Docs have hands full as city gasps for air

‘Healthy’ Peo­ple Fac­ing Res­pi­ra­tory Is­sues Too

The Times of India (New Delhi edition) - - TIMES CITY -

New Delhi: The spike in pol­lu­tion lev­els in the city over the last few days has left many peo­ple, es­pe­cially those with pre­ex­ist­ing res­pi­ra­tory prob­lems, gasp­ing for air. Many of them, doc­tors told TOI, had been call­ing them to ask for ways to deal with the sit­u­a­tion.

“I have been get­ting four to five calls daily this week. Pa­tients com­plain about dif­fi­culty breath­ing, sore throat and wheez­ing,” Dr Ra­jesh Chawla, se­nior con­sul­tant, res­pi­ra­tory medicine at Apollo hospi­tal, said. He added that many “healthy” peo­ple were also com­plain­ing about dif­fi­culty in breath­ing and chest tight­ness.

The most com­mon ad­vice doc­tors of­fer to such pa­tients is to re­main in­doors when the air out­side is dan­ger­ously pollu- ted. “Ear­lier, it was said that air pol­lu­tion peaks in win­ter or on Di­wali, but now it has be­come a year-long prob­lem for Delhi. If ur­gent ac­tion is not taken to tackle the sit­u­a­tion, we might have to leave the city to save life,” said Piyush Sharma, a res­i­dent of Malviya Na­gar. His six-year-old daugh­ter, Sharma said, had been down with sore throat and fever for two days.

Dr R K Sing­hal, prin­ci­pal con­sul­tant and direc­tor of in­ter­nal medicine division at BLK Su­per Spe­cial­ity hospi­tal, said for peo­ple with res­pi­ra­tory con­di­tions like asthma, chronic ob­struc­tive pul­monary dis­ease (COPD), even small in­creases in dust con­cen­tra­tion could make their symp­toms worse.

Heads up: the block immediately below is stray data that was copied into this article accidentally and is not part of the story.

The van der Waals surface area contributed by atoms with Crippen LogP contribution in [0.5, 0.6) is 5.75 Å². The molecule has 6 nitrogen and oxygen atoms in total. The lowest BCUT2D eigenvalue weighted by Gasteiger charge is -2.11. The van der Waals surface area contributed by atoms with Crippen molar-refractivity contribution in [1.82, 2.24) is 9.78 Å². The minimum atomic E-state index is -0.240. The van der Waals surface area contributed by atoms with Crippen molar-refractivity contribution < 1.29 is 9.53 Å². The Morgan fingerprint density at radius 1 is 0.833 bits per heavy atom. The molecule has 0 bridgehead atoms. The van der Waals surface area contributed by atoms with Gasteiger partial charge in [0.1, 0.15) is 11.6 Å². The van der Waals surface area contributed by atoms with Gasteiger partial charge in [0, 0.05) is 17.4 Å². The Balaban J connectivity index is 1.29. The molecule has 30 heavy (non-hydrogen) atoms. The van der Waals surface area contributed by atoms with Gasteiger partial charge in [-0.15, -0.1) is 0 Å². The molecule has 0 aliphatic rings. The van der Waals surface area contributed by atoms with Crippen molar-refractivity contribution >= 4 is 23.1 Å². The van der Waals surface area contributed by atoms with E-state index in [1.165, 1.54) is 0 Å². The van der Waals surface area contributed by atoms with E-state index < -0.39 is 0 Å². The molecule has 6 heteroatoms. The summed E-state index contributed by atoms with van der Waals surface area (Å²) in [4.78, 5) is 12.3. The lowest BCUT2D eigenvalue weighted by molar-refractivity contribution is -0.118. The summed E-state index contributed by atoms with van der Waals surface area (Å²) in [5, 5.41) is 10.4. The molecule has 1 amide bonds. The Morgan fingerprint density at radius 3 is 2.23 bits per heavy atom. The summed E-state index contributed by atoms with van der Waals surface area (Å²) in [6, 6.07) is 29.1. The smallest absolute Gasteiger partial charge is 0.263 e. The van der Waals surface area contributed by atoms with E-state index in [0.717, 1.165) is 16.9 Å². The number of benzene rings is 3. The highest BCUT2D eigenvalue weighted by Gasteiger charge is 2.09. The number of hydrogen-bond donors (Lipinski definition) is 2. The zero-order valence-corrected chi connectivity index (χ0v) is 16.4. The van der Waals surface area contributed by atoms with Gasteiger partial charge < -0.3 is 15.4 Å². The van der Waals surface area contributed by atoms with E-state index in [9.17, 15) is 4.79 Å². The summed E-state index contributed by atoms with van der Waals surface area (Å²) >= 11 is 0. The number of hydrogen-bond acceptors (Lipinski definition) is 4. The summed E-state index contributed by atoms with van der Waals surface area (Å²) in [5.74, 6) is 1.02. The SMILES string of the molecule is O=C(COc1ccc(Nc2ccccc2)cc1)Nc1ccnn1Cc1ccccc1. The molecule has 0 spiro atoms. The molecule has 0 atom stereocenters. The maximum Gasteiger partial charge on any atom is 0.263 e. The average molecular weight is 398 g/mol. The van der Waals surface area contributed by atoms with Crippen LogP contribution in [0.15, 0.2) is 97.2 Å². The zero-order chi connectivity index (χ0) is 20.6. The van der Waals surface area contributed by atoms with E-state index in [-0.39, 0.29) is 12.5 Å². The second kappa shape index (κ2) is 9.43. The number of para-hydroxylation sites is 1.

Dust par­ti­cles small enough to be in­haled may cause ir­ri­ta­tion of the eyes, cough­ing, sneez­ing, hay fever and asthma at­tacks, he added.

Dr Vikram­jeet Singh, se­nior con­sul­tant, In­ter­nal Medicine, Aakash Health­care Su­per Spe­cial­ity Hospi­tal, said to pre­vent the ef­fects of dust pol­lu­tion, it was rec­om­mended that peo­ple wore masks when go­ing out.

The acute ef­fects of high pol­lu­tion are vis­i­ble. But its chronic ef­fects are in­vis­i­ble and more dis­as­trous in the long term. It is known to af­fect lung growth in chil­dren, chronic bron­chi­tis and in­crease in­ci­dence of heart dis­eases among oth­ers, say ex­perts.

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